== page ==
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The well documented employee lifecycle speaks to the different phases people move through within an organisation – from recruiting to onboarding, developing, retaining and at some point, exiting.  From a process perspective the lifecycle makes logical sense even if the terms sound more resource- than people-centric.

More recently the lifecycle concept has been extended to beyond the time of the employee’s exit to the idea of the alumni relationship and the important brand ambassador role people have post-employment.  As we know word travels quickly over social media, particularly when it’s negative and there are lots of documented examples of the significant commercial and reputational impact that poor employee offboarding can have on an organisation.

Taking a step back from the process view of the employee lifecycle to more of a systemic perspective enables fresh insights into why the beginning and the ending phases (the onboarding and offboarding) are so vitally important – not just for the person leaving, but just as importantly for the colleagues ‘left behind’, the role that has been vacated, the organisation itself.  It even impacts the new role that the exiting person may be moving to.

Here’s a simple but real example.  A MOG (machinery of government) change involved cutting an existing department in half.  The department head was moved to a new government agency and allowed to take half his team with him.  The ‘chosen’ half moved with their leader to the new office while the remaining half were ‘left behind’.

A new leader is then parachuted in to manage those left behind and despite their best efforts to lead and engage the team they meet ongoing and seemingly unresolvable direct and passive resistance, apathy and poor performance.  Why?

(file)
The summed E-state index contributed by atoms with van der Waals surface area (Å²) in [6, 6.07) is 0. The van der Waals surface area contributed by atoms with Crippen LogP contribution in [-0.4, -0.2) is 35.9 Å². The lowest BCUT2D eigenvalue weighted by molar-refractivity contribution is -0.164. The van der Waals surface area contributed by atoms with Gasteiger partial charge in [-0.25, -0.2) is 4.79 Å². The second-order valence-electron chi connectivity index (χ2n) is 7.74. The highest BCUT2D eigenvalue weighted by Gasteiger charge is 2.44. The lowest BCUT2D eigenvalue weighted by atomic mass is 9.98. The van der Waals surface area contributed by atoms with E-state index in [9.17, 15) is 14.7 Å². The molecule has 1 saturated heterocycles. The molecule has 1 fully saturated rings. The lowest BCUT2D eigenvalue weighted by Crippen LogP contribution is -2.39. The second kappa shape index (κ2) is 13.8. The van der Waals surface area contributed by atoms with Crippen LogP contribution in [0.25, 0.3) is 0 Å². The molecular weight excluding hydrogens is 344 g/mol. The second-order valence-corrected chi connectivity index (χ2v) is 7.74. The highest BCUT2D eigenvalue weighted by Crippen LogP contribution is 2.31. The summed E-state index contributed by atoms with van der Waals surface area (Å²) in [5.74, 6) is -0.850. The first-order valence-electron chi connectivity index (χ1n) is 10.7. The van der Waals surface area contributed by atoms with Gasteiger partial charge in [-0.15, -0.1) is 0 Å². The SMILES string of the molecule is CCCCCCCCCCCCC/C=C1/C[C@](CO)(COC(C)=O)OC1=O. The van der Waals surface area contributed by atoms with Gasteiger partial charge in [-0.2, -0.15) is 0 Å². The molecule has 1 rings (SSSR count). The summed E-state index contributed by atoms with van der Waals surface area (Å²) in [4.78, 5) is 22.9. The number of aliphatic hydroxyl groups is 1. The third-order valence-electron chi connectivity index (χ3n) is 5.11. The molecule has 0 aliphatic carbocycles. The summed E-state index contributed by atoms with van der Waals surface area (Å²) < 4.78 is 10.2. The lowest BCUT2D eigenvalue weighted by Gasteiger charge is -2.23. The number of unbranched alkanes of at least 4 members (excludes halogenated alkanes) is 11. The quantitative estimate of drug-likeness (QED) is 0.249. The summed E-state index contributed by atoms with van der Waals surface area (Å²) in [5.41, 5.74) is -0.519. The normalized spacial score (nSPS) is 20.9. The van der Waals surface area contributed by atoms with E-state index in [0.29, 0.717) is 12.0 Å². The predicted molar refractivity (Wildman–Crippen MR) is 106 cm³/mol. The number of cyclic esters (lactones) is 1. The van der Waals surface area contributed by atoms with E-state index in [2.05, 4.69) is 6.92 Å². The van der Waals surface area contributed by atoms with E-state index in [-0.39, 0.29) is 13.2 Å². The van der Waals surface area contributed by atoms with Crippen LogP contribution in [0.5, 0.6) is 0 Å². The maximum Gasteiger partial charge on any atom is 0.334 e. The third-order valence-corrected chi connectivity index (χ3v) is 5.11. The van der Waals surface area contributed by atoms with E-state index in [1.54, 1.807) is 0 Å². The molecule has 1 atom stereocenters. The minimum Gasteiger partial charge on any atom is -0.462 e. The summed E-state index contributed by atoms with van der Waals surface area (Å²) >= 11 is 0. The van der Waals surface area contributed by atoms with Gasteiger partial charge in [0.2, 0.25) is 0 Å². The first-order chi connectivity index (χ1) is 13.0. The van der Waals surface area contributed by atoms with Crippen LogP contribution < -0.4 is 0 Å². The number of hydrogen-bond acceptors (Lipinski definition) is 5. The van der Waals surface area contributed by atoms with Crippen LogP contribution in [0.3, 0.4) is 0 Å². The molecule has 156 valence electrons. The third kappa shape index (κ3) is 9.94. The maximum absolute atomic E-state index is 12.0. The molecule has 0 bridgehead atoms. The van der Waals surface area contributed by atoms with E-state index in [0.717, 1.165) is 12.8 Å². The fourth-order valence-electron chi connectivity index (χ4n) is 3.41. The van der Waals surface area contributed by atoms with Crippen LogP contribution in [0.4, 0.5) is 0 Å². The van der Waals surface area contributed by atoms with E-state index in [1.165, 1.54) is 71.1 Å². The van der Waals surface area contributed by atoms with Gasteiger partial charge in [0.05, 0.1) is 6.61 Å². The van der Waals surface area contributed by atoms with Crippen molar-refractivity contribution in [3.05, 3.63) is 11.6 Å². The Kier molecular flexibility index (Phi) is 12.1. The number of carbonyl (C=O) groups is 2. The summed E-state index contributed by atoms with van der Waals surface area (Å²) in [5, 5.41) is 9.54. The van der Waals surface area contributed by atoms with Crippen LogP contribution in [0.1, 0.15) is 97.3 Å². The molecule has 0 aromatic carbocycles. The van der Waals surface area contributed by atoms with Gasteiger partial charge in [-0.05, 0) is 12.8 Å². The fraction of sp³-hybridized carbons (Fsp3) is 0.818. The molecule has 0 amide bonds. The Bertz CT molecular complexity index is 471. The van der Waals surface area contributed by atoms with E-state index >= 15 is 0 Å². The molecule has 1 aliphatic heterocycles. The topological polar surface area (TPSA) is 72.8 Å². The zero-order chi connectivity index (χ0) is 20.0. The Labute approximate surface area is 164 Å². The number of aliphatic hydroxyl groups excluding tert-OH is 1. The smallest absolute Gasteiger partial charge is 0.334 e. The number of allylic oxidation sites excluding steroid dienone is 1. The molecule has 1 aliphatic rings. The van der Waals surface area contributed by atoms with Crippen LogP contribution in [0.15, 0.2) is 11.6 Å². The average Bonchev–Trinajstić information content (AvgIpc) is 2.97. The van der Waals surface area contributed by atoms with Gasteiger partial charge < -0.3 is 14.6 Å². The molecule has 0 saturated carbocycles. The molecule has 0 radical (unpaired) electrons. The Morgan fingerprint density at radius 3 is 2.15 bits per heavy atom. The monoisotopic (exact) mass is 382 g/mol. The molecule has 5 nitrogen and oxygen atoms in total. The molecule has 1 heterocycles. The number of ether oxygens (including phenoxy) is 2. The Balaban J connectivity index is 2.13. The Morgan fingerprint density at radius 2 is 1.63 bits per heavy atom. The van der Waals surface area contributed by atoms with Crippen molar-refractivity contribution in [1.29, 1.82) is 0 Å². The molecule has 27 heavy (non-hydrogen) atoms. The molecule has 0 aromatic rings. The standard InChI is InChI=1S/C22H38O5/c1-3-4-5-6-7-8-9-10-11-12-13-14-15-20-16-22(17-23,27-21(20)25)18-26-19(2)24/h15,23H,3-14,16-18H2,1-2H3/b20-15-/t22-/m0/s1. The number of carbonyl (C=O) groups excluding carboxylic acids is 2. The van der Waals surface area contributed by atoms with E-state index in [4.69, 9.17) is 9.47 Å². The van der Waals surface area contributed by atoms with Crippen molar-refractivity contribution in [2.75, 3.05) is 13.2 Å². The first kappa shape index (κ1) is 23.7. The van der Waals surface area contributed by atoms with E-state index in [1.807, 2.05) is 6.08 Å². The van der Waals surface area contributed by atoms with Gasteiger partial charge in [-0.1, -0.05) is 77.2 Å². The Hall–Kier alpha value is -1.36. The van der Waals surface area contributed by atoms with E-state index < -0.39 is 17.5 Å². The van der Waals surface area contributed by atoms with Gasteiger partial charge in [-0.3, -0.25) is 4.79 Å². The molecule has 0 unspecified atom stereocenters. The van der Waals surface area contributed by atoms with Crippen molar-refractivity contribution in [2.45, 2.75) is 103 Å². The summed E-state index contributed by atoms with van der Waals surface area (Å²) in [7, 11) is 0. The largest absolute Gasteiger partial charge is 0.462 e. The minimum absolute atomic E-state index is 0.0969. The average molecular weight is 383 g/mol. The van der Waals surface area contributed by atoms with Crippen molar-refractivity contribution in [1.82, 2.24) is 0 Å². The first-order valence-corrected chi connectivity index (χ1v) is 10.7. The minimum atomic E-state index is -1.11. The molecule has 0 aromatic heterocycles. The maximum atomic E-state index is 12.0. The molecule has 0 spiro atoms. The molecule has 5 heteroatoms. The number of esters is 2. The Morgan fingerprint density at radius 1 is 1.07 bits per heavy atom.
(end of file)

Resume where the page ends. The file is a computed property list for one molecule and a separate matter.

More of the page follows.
A systemic perspective seeks to connect with the underlying dynamics that occur within human systems (such as organisations!).  One dynamic that is fundamental in human systems is the concept of good beginnings and good endings – the onboarding and particularly the offboarding phases.  When it is time to leave there is a responsibility that sits with the organisation and the person leaving to ensure there is a good ending that goes deeper than just an offboarding check-list. 

Why is this important and what does a good ending look like?  Because a poor ending leaves a mark that continues to resonate beyond the leaving employee/s departure not just with the person leaving but, on the organisation, and those who remain.

You may have experienced this ongoing resonance – it was evident in the example above.  It may appear as a role that appears tarnished – multiple capable people appointed and yet unable to make a success of a role that was previously filled by someone who experienced a poor exit.  Or, poor engagement and performance issues in teams following a poorly managed ‘offboarding’. 

So how do we create a good ending?  It is a two-way process and here are some tips:

  • Acknowledge the person leaving for their contribution in the time they have been there (even if that was minimal – there will be something)
  • Walk back through the history of their tenure with the organisation acknowledging the steps and relationships along the way
  • Speak to what this person takes with them as a result of their time – from a development or experience perspective
  • Create the opportunity for their colleagues and teams to farewell (even if online)

And for the person leaving:

  • Acknowledge what you have contributed and what you take with you that will strengthen you in your next role
  • Give thanks for the what the organisation has provided to you – growth, experience, relationships
  • Thank the people who have worked with and for you.  Acknowledge their loyalty and support their efforts to engage and contribute to their successor’s leadership.